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Thymidine-dependent Staphylococcus aureus small-colony variants are associated with extensive alterations in regulator and virulence gene expression profiles.

ABSTRACT: Chronic airway infection is a hallmark of cystic fibrosis (CF) and many CF patients are infected persistently by Staphylococcus aureus. Thymidine-dependent trimethoprim-sulfamethoxazole (SXT)-resistant S. aureus small-colony variants (SCVs), often in combination with isogenic normal S. aureus phenotypes, are highly prevalent and persistent in airway secretions of CF patients due to long-term SXT therapy (B. Kahl, M. Herrmann, A. S. Everding, H. G. Koch, K. Becker, E. Harms, R. A. Proctor, and G. Peters, J. Infect. Dis. 177:1023-1029, 1998). In this report, SCVs were compared to normal S. aureus by transcription analysis of important regulator (sigB, sarA, and agr) and virulence (alpha-hemolysin, hla, and protein A, spa) genes. Growth curve analyses revealed longer doubling times and lower final densities for SCVs than for normal strains. sigB activity was measured by transcription analysis of the sigB target gene asp23. For nearly all SCVs, expression of all regulators was decreased as assessed by asp23 reverse transcription-PCR for sigB and Northern analysis for sarA and agr. These results are in agreement with diminished hla signals in all SCVs and increased spa signals in 5 of 10 SCVs compared to the isogenic normal S. aureus. Both supplementation of SCVs with thymidine and activation of the agr quorum-sensing system by the supernatant of the isogenic normal strain reversed transcription to almost normal levels. In conclusion, multiple changes in growth characteristics and in regulator and virulence gene expression render SCVs less virulent and allow them to survive in the hostile environment present in the airways of CF patients, thereby illustrating adaptation of the bacteria during long-term persistence.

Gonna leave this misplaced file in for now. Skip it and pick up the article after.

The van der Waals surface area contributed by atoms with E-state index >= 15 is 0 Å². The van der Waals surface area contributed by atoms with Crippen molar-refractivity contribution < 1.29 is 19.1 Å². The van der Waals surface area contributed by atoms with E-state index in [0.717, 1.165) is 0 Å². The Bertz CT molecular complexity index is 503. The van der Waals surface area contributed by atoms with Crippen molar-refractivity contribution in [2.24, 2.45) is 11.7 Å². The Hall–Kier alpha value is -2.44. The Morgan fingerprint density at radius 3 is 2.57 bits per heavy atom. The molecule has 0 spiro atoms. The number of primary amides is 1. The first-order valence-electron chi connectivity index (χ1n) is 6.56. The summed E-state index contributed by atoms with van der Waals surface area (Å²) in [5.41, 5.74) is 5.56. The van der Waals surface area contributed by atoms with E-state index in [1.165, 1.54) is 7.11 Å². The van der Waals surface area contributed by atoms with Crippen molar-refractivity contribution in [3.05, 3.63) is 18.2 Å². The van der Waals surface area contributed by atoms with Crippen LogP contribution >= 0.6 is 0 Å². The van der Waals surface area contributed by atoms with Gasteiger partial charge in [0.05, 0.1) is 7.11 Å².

PROVIDER: S-EPMC1168585 | BioStudies | 2005-01-01

REPOSITORIES: biostudies

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